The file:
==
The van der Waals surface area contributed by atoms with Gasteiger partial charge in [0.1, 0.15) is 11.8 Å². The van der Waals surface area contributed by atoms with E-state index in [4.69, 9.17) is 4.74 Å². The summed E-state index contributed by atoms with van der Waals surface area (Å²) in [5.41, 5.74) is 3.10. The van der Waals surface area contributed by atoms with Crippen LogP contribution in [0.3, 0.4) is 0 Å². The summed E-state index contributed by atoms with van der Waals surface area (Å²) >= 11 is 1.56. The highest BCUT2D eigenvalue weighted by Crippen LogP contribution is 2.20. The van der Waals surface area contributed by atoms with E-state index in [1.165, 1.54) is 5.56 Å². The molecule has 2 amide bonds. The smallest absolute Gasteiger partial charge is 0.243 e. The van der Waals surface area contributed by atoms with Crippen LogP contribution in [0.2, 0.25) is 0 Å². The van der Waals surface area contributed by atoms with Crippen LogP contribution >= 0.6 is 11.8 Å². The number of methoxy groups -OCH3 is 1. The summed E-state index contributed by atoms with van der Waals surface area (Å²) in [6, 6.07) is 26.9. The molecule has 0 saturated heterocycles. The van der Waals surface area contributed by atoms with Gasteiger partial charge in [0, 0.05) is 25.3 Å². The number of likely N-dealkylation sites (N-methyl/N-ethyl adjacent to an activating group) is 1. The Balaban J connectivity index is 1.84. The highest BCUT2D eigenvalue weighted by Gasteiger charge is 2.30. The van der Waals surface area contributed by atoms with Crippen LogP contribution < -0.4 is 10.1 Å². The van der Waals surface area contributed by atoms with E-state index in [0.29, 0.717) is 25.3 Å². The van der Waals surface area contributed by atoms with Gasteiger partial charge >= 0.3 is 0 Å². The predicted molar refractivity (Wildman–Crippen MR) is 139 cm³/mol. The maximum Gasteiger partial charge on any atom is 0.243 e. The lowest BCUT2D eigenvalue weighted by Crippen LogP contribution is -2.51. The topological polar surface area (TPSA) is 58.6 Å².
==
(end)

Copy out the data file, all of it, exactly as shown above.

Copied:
The van der Waals surface area contributed by atoms with Gasteiger partial charge in [0.1, 0.15) is 11.8 Å². The van der Waals surface area contributed by atoms with E-state index in [4.69, 9.17) is 4.74 Å². The summed E-state index contributed by atoms with van der Waals surface area (Å²) in [5.41, 5.74) is 3.10. The van der Waals surface area contributed by atoms with Crippen LogP contribution in [0.3, 0.4) is 0 Å². The summed E-state index contributed by atoms with van der Waals surface area (Å²) >= 11 is 1.56. The highest BCUT2D eigenvalue weighted by Crippen LogP contribution is 2.20. The van der Waals surface area contributed by atoms with E-state index in [1.165, 1.54) is 5.56 Å². The molecule has 2 amide bonds. The smallest absolute Gasteiger partial charge is 0.243 e. The van der Waals surface area contributed by atoms with Crippen LogP contribution in [0.2, 0.25) is 0 Å². The van der Waals surface area contributed by atoms with Crippen LogP contribution >= 0.6 is 11.8 Å². The number of methoxy groups -OCH3 is 1. The summed E-state index contributed by atoms with van der Waals surface area (Å²) in [6, 6.07) is 26.9. The molecule has 0 saturated heterocycles. The van der Waals surface area contributed by atoms with Gasteiger partial charge in [0, 0.05) is 25.3 Å². The number of likely N-dealkylation sites (N-methyl/N-ethyl adjacent to an activating group) is 1. The Balaban J connectivity index is 1.84. The highest BCUT2D eigenvalue weighted by Gasteiger charge is 2.30. The van der Waals surface area contributed by atoms with Crippen LogP contribution < -0.4 is 10.1 Å². The van der Waals surface area contributed by atoms with E-state index in [0.29, 0.717) is 25.3 Å². The van der Waals surface area contributed by atoms with Gasteiger partial charge >= 0.3 is 0 Å². The predicted molar refractivity (Wildman–Crippen MR) is 139 cm³/mol. The maximum Gasteiger partial charge on any atom is 0.243 e. The lowest BCUT2D eigenvalue weighted by Crippen LogP contribution is -2.51. The topological polar surface area (TPSA) is 58.6 Å².